Wikia

Psychology Wiki

Uses and Gratifications Theory

Talk0
34,142pages on
this wiki
Revision as of 22:03, May 9, 2007 by Dr Joe Kiff (Talk | contribs)

(diff) ← Older revision | Latest revision (diff) | Newer revision → (diff)

Assessment | Biopsychology | Comparative | Cognitive | Developmental | Language | Individual differences | Personality | Philosophy | Social |
Methods | Statistics | Clinical | Educational | Industrial | Professional items | World psychology |

Language: Linguistics · Semiotics · Speech


Uses and gratifications, also known as usage and gratifications or needs and gratifications, is not a single approach but a body of approaches to media analysis that developed out of many varied empirical studies, beginning in the mid 20th century.

The basic theme of uses and gratifications is the idea that people use the media to get specific gratifications.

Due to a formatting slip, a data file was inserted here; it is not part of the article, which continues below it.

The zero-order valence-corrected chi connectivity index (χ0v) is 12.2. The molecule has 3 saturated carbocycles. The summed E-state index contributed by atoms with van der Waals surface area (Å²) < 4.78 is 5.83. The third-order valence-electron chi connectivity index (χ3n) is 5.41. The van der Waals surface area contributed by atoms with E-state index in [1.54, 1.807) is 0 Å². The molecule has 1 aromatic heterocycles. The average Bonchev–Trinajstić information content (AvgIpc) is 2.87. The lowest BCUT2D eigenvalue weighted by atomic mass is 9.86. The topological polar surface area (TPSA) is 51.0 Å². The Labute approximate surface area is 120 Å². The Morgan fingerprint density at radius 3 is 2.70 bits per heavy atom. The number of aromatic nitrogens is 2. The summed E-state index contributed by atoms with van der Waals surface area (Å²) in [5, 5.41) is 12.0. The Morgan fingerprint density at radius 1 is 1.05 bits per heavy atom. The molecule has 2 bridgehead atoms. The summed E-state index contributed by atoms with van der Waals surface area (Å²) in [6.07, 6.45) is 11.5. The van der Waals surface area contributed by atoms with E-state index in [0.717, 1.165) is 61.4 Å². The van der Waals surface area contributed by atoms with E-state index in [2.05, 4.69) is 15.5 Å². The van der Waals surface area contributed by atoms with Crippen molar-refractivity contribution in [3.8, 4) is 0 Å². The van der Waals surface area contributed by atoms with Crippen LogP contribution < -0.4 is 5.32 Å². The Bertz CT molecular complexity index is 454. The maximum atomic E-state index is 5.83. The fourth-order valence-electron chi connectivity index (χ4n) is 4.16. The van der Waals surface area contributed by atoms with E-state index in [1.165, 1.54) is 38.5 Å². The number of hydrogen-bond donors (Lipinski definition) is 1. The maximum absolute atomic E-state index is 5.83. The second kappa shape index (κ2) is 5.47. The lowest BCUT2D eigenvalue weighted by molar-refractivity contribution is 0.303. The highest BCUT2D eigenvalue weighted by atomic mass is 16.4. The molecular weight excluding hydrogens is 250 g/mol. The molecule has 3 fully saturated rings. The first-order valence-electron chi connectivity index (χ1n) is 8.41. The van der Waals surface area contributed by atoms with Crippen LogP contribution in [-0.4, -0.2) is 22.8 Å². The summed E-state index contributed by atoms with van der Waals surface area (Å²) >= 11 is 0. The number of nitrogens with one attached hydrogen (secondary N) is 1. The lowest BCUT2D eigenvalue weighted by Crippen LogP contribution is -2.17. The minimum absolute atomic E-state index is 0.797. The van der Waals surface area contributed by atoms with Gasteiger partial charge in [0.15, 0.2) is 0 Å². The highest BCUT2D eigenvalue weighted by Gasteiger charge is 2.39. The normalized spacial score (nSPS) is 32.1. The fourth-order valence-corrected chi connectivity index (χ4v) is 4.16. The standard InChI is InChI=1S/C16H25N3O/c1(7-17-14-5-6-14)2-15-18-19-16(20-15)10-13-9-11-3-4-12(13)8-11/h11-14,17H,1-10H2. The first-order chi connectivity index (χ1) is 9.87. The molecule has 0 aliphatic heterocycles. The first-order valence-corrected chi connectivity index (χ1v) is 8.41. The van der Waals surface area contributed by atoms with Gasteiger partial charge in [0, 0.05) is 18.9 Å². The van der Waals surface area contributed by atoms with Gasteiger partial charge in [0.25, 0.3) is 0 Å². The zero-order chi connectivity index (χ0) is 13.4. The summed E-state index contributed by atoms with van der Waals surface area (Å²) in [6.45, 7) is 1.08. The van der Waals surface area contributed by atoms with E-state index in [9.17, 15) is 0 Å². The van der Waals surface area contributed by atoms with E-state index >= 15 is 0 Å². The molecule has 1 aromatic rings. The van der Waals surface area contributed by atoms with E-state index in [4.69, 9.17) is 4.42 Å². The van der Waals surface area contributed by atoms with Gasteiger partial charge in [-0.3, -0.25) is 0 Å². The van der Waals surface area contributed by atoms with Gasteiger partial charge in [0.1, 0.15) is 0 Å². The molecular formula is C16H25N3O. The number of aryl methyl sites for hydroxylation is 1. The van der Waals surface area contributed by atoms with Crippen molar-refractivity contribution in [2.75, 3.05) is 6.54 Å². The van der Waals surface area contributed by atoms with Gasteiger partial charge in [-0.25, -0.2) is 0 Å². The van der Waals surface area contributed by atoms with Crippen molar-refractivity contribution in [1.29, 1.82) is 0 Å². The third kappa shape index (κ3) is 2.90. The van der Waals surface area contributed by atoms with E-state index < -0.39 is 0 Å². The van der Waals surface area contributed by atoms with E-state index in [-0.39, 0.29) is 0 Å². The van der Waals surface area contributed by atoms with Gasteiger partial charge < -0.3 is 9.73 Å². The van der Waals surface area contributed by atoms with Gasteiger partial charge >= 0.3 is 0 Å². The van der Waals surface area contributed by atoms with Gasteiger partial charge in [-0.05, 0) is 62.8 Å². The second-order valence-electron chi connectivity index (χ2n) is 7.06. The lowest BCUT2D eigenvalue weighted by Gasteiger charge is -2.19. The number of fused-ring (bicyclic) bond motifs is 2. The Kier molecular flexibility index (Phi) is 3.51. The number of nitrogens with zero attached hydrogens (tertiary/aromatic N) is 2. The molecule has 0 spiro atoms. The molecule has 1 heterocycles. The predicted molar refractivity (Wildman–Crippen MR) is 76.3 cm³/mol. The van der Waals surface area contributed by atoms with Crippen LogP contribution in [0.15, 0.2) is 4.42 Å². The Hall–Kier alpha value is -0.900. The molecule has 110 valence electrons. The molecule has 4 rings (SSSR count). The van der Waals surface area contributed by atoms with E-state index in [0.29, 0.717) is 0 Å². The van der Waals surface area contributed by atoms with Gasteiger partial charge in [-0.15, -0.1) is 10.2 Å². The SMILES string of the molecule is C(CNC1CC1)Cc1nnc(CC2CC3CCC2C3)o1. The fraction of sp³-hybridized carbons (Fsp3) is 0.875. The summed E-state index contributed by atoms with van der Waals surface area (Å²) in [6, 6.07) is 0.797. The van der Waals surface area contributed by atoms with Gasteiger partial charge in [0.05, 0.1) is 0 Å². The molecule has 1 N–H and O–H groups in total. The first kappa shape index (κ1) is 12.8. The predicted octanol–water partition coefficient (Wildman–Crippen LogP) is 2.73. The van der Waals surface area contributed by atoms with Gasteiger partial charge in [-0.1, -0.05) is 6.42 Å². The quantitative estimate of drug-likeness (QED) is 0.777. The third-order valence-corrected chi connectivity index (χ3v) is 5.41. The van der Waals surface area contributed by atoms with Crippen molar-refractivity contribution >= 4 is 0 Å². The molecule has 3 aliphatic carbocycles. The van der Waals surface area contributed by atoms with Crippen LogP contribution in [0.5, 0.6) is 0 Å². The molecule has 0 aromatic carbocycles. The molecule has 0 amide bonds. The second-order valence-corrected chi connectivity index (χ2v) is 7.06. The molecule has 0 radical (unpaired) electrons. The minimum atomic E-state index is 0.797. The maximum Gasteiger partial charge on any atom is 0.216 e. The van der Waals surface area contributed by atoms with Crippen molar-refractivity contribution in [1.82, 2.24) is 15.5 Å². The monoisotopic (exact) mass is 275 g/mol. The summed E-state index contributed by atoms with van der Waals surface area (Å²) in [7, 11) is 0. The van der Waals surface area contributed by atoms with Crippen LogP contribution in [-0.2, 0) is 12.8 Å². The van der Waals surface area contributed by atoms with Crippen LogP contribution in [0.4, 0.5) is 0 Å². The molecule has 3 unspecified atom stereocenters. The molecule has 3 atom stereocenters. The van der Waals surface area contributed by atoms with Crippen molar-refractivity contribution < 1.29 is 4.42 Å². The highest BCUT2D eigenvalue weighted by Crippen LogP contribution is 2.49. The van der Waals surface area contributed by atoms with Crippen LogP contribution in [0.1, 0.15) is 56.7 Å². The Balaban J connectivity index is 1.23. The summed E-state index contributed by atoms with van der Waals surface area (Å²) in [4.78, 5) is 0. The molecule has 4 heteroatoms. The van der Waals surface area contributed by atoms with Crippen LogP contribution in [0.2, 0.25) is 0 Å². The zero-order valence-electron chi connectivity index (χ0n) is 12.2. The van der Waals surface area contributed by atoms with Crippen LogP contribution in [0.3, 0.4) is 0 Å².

The basic tenet of uses and gratifications (called UG for short) is that people are not helpless victims of all powerful media, but use media to fulfil their various needs. These needs serve as motivations (gratifications sought) for using media. Gratifications obtained should correspond with gratifications sought for the media to be able to meet the needs of the users.

Jay G. Blumler and Elihu Katz devised their uses and gratifications model to highlight four areas of gratification in media texts for audiences. These include:

  1. Diversion — a media text which provides escapism for the audience, for example a holiday program.
  2. Personal relationships — a media text provides information for 'water-cooler talk' at work with colleagues, what's happening in the latest reality TV show?
  3. Personal identity — for example, characters in soap operas experiencing something the audience once did.
  4. Surveillance — lets the audience know what is happening in the world, for example print and broadcast news.
This page uses Creative Commons Licensed content from Wikipedia (view authors).

Around Wikia's network

Random Wiki